That hidden file (on Unix and Linux systems, filenames that start with a dot are not visible by default) is dedicated to the single task of running a mysteriously named command
mdbcmd, which we’re assuming the crooks would have uploaded automatically as soon a remote shell connection arrived.
At this point, we can only guess at what the crooks had in mind here, although SentinelOne has made an educated conjecture, based on finding two other malware files from other sources that contained the same string
/private/tmp/.tag that appears in the XcodeSpy script.
Both were samples of a notorious Mac backdoor known as EggShell. (These samples, along with this malicious project file, are detected by Sophos as OSX/EggShell-A.)
The original EggShell code is an open source project that describes itself as a “post exploitation surveillance tool [that] gives you a command line session with extra functionality between you and a target machine,” so an attacker using EggShell doesn’t need to run a whole series of complex commands by hand:
EggShell gives you the power and convenience of uploading/downloading files, tab completion, taking pictures, location tracking, shell command execution, persistence, escalating privileges, password retrieval, and much more.
As the original author wrly notes, EggShell is “a proof of concept, intended for use on machines you own,” though there are plenty of cybercriminals who have not adhered to that advice.
What to do?
- Don’t blindly download new packages or package updates into your own development or build systems. Test and review everything you download before you approve it for use. Packages may include build-time scripts, as in this case, as well as update-time scripts that run only when you do the update. For these reasons, a software project can be infected (and infectious) even if the source code in the project itself is clean.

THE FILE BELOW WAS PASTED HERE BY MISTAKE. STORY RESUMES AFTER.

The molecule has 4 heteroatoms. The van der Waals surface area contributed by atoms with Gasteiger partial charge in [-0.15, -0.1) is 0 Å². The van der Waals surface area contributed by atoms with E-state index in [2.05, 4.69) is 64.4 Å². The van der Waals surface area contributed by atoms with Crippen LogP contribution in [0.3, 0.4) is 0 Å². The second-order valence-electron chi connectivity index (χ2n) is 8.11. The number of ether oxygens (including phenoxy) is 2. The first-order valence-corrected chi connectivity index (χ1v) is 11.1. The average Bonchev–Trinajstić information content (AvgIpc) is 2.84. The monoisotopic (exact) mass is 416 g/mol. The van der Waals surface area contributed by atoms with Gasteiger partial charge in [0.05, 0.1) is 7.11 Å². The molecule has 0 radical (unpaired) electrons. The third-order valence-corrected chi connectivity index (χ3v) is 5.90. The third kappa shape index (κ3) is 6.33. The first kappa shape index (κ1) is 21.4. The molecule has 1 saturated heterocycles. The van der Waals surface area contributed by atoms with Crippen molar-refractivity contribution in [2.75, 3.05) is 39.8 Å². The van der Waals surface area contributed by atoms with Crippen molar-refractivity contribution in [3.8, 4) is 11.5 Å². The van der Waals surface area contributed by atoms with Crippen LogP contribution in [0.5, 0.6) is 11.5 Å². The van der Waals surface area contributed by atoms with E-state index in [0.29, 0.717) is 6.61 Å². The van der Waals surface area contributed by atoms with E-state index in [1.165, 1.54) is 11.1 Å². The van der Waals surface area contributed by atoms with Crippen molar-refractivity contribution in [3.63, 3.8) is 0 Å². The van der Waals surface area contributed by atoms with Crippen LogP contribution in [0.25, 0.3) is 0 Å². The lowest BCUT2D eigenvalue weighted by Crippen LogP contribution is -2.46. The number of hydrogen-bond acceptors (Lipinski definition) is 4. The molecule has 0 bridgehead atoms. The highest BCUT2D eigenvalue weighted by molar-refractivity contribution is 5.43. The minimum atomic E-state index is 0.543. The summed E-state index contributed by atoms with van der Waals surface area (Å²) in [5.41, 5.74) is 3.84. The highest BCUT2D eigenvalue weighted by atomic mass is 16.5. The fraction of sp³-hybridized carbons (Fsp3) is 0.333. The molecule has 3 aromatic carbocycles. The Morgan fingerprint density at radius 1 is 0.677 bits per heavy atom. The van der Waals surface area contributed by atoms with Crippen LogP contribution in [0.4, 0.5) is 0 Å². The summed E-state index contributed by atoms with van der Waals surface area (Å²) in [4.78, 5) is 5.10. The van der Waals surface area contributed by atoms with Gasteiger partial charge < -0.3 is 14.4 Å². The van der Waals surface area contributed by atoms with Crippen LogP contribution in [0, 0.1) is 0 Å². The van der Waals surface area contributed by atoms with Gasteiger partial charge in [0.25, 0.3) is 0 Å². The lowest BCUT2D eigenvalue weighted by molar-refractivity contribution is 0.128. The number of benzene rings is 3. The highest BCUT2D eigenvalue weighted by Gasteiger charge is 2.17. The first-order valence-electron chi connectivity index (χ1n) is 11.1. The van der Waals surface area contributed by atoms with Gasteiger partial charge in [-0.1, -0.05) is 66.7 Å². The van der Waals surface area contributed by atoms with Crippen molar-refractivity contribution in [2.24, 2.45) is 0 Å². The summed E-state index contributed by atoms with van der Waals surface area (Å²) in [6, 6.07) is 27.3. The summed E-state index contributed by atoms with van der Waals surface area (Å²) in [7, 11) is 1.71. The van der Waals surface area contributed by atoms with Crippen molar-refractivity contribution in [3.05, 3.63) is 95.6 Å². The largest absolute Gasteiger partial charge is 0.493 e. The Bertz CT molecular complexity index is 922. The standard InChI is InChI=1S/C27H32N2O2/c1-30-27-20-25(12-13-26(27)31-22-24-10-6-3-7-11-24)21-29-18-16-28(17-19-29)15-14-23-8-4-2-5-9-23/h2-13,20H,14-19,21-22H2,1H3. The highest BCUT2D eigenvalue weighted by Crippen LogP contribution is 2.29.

- Learn more about remote shells and how they put your ecosystem at risk. Of particular recent interest are webshells, a way for crooks to run malicious scripts via your web server, notoriously abused in the so-called HAFNIUM attacks that started in February 2021. You can read more about remote shells and how to defend against them on Naked Security, on our sister website Sophos News, or even consult the NSA, which maintains a GitHub repository of tools and information on the subject.
- Consider filtering traffic using port 443 if you have a firewall that can reliably do so. Not all organisations are comfortable intercepting and examining encrypted HTTPS traffic, but products such as the Sophos Firewall allow you to exempt low-risk sites where uninterrupted encryption is important. This means you can maintain the end-to-end sanctity of connections to sites such as online banking, webmail and messaging services, and focus your attention instead on low-reputation or unknown sites where encryption could be shielding malicious content. Sites that use port 443 as a loophole for unencrypted connections, as in this case, or that aren’t using HTTPS safely, can be blocked up front before they even complete their connection.
Sophos products report the malicious project file described here, as well the EggShell backdoors listed in SentinelOne’s report, as OSX/EggShell-A, if you would like to check your logs. The call-home sites in this case are identified by Sophos web filtering products at connection time under the general category PROD_COMMAND_AND_CONTROL and under the security category SEC_MALWARE_CALLHOME.
If you are interested in real-time malware and web filtering and how you can build it into your own products and services, you might like to look at the SophosLabs Intelix APIs.